What Is the Law on Abuse of Authority in Georgia and What Are the Punishments for It?
Abuse of Authority is a common phenomenon. It is human nature to always aspire for greater than he/she has. So, if one has been accorded certain powers, they will want more of this power. While there is nothing wrong with such an approach, it becomes problematic when the authority strives to snatch power from others to add to its dominance. Democratic societies have laws to prevent such behavior. Everybody is accorded the same basic rights and nobody can compromise another’s civil right even if they happen to be more authoritative/powerful. Abuse of authority can take many directions. How does this abuse manifest in Georgia and what are the laws protecting against it? Let’s find out.
Abuse of Authority in the Penitentiary System
Prisoners in Georgia lead a depraved life, with very little access to basic human comforts. The prisons are poorly ventilated and overcrowded. There is no exercise time allowance, the diet they are provided with doesn’t give them any nutrition and any medical care provided is below standard. The overcrowding, in part, results from the practice of introducing pre-trial detainees. Such dismal conditions of the prisoner not only violate global human rights laws but also Georgia’s Law on Imprisonment. Detainees who haven’t been proven guilty are beaten up and tortured by prison wardens and Cos. The Ombudsman Inmate Affairs Unit tries to implement lawful behavior among the prison attendants and protect the interests of the inmates.
Georgia Child Abuse Laws
Child abuse takes place when the guardian of a child either fails to take due care of them or causes injury to them. The harm dealt could be mental, sexual or physical in nature. Georgia’s Division of Family and Children Services is responsible for dealing with cases of child abuse. If you suspect that a child you know is undergoing abuse in Georgia, it is your responsibility to report this to the DFCS. The DFCS will then take the steps required. Georgia’s Code Section 19-7-5 enlists what consists of child abuse and the criminal charge that can be put for it. Cases of child abuse can also be reported directly to the police or district attorney.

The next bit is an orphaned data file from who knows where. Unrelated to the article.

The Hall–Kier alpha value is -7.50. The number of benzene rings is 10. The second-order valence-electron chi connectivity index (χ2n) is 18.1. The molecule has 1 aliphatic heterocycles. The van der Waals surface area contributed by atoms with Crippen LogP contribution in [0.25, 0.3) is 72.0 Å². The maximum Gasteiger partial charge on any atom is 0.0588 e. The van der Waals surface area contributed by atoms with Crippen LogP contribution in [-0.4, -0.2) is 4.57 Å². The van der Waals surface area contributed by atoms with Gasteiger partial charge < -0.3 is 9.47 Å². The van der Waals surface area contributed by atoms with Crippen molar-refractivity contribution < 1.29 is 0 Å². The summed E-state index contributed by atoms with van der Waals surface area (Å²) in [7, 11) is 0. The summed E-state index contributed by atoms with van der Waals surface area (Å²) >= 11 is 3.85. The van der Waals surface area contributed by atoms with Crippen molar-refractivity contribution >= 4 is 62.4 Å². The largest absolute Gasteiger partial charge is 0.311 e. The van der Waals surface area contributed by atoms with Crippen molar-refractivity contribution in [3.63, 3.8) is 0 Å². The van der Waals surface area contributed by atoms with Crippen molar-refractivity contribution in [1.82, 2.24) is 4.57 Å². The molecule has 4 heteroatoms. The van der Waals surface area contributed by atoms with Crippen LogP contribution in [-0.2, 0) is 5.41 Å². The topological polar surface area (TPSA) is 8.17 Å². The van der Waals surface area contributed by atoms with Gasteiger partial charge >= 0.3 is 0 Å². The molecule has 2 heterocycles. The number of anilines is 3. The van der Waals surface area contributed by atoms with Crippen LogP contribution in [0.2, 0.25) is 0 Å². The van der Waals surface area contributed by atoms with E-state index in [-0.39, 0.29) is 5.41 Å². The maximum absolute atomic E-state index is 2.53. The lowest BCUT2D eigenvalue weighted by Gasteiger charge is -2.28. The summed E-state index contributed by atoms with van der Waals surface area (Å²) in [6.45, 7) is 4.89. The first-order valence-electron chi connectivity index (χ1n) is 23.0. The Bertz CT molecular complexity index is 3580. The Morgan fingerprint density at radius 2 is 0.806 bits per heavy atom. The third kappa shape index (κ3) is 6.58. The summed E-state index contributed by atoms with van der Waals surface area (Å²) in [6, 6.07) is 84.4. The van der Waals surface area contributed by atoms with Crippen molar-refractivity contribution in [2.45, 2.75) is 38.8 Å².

Abuse of Authority by Law Enforcement Officials
The UN Charter for human rights enlists all the duties that are legally the domain of law enforcement officials and all behavior that isn’t appropriate for them. For eg: Police officers cannot use force that is required on an offender. They must take a due care to preserve the health and dignity of the convict. Law enforcement officials should maintain the confidentiality of sensitive information and not indulge in corruption. Section 56(a), Police Law of Georgia can be used to penalize law enforcement officials who have violated the rights of an individual. The General Inspection Department will then look into the charge and prosecute the law enforcement officer as required.
Georgia is subject to “Abuse of Authority” as much as other states in the United States. The most common manifestation of this abuse of authority in the state happens to be in the areas of child abuse, abuse of power by police officials and that in-charge of Georgia’s prisons. Human rights violations are rampant in the Georgian prison system. The rights of the prisoners are now being protected by the proactive actions of the Ombudsman Unit. There are sections in the Georgian Law Statute that penalize child abuse and abuse of authority by law enforcement officials. Georgia believes in preserving the rights of the people and legally punishes offenders who come in the way of this distribution and implementation of rights.